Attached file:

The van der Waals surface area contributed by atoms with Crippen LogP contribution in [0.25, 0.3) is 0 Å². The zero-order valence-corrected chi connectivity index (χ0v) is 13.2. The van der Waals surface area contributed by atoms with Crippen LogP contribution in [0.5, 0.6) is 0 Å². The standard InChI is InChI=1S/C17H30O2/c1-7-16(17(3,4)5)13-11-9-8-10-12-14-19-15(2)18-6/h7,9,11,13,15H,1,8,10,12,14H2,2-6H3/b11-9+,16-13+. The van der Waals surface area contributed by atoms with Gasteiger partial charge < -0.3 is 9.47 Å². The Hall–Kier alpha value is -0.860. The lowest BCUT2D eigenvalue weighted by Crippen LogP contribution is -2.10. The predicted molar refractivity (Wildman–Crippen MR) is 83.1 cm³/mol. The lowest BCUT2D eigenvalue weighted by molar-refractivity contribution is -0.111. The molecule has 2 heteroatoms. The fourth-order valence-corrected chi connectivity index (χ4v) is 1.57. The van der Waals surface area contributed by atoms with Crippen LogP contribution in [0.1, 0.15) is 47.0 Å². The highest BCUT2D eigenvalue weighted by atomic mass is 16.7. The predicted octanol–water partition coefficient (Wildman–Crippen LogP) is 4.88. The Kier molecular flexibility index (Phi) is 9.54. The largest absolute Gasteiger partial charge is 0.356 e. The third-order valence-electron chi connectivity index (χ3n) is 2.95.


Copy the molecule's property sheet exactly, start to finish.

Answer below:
The van der Waals surface area contributed by atoms with Crippen LogP contribution in [0.25, 0.3) is 0 Å². The zero-order valence-corrected chi connectivity index (χ0v) is 13.2. The van der Waals surface area contributed by atoms with Crippen LogP contribution in [0.5, 0.6) is 0 Å². The standard InChI is InChI=1S/C17H30O2/c1-7-16(17(3,4)5)13-11-9-8-10-12-14-19-15(2)18-6/h7,9,11,13,15H,1,8,10,12,14H2,2-6H3/b11-9+,16-13+. The van der Waals surface area contributed by atoms with Gasteiger partial charge < -0.3 is 9.47 Å². The Hall–Kier alpha value is -0.860. The lowest BCUT2D eigenvalue weighted by Crippen LogP contribution is -2.10. The predicted molar refractivity (Wildman–Crippen MR) is 83.1 cm³/mol. The lowest BCUT2D eigenvalue weighted by molar-refractivity contribution is -0.111. The molecule has 2 heteroatoms. The fourth-order valence-corrected chi connectivity index (χ4v) is 1.57. The van der Waals surface area contributed by atoms with Crippen LogP contribution in [0.1, 0.15) is 47.0 Å². The highest BCUT2D eigenvalue weighted by atomic mass is 16.7. The predicted octanol–water partition coefficient (Wildman–Crippen LogP) is 4.88. The Kier molecular flexibility index (Phi) is 9.54. The largest absolute Gasteiger partial charge is 0.356 e. The third-order valence-electron chi connectivity index (χ3n) is 2.95.